Coronary calcium level is a better predictor of blocked coronary arteries at risk for a heart attack
Testing a patient’s coronary calcium levels is a better predictor of blocked coronary arteries at risk for a heart attack, claims a new study.
It can also assess the need for revascularization better than standard risk-assessment equations used in medical practice today.
Cardiovascular disease remains the greatest cause of morbidity and mortality the world over. According to the first state level disease burden study 2017, ischaemic heart disease was the leading cause of death in India in 2016.
Researchers identified 1,107 symptomatic patients without any known coronary artery disease. They had a PET-stress test to measure coronary flow, conducted as part of their diagnostic evaluation.
The PET/CT test also enabled a coronary calcium score to be measured. Based on the coronary calcium score and standard risk factors documented in their medical records, three different cardiovascular disease risk scores were calculated: the standard Pooled Cohort Equation (based on traditional risk factors), the Multi-Ethnic Study of Atherosclerosis (MESA) Risk Score (which combines coronary calcium and traditional risk factors), and the Coronary Calcium Score alone.
Noteworthy though was that of the 29 patients who showed no coronary artery calcium, none had any major heart problems in the time-period tracked.
Researchers tracked those patients to identify who, based on PET scan results suggesting a blocked artery, went on to revascularization (a coronary stent or bypass surgery) and who had a subsequent heart attack or died during the subsequent two years.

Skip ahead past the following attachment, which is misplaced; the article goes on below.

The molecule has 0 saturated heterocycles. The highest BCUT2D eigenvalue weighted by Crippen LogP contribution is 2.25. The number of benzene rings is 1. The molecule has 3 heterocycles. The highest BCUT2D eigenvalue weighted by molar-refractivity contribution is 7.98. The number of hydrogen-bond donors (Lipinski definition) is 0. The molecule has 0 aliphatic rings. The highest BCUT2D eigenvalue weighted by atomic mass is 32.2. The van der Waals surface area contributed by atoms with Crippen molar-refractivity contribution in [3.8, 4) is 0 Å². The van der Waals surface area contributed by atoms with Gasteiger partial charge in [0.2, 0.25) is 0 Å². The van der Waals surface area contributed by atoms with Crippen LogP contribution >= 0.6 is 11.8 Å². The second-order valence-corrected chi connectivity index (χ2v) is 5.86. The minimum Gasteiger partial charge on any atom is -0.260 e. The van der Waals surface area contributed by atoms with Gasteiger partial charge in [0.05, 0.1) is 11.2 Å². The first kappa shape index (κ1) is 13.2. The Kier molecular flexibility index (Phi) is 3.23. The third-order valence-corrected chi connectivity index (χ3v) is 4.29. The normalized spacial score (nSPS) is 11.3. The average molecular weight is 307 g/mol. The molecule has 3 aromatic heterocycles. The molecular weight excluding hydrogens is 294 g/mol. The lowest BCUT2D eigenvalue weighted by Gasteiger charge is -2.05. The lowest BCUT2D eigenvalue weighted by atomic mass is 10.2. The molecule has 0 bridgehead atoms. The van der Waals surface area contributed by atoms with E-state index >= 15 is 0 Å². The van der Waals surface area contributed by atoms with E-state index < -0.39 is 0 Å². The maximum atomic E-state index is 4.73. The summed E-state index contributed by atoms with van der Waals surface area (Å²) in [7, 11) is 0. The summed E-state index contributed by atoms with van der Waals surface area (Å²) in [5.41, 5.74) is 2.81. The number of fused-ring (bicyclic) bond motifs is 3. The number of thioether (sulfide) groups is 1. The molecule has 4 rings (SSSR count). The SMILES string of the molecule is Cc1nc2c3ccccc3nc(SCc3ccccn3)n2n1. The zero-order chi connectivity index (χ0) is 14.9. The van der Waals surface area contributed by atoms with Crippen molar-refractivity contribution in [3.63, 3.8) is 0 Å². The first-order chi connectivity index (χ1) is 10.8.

Results showed that risk equations that included coronary artery calcium measurements, i.e., the MESA Score and the Coronary Calcium Risk Score, were better able to predict the presence of symptomatic coronary artery disease requiring revascularization than the Pooled Cohort Equation, which relies only on standard risk factors such as age, gender, blood pressure, and cholesterol measurements.
However, all three equations were only moderately successful in determining who over two years of follow-up would go on to die or have a heart attack. Noteworthy though was that of the 29 patients who showed no coronary artery calcium, none had any major heart problems in the time-period tracked.
Researchers presented results from the study at the American Heart Association’s 2018 Scientific Session in Chicago.
“Calcium in the artery doesn’t tell you the extent of soft plaque, but it does mark that disease is present,” said Dr. Jeffrey L. Anderson, MD, a cardiologist and cardiovascular researcher at the Intermountain Medical Center Heart Institute in Salt Lake City. “These results tell us that coronary calcium adds importantly to probability estimates.”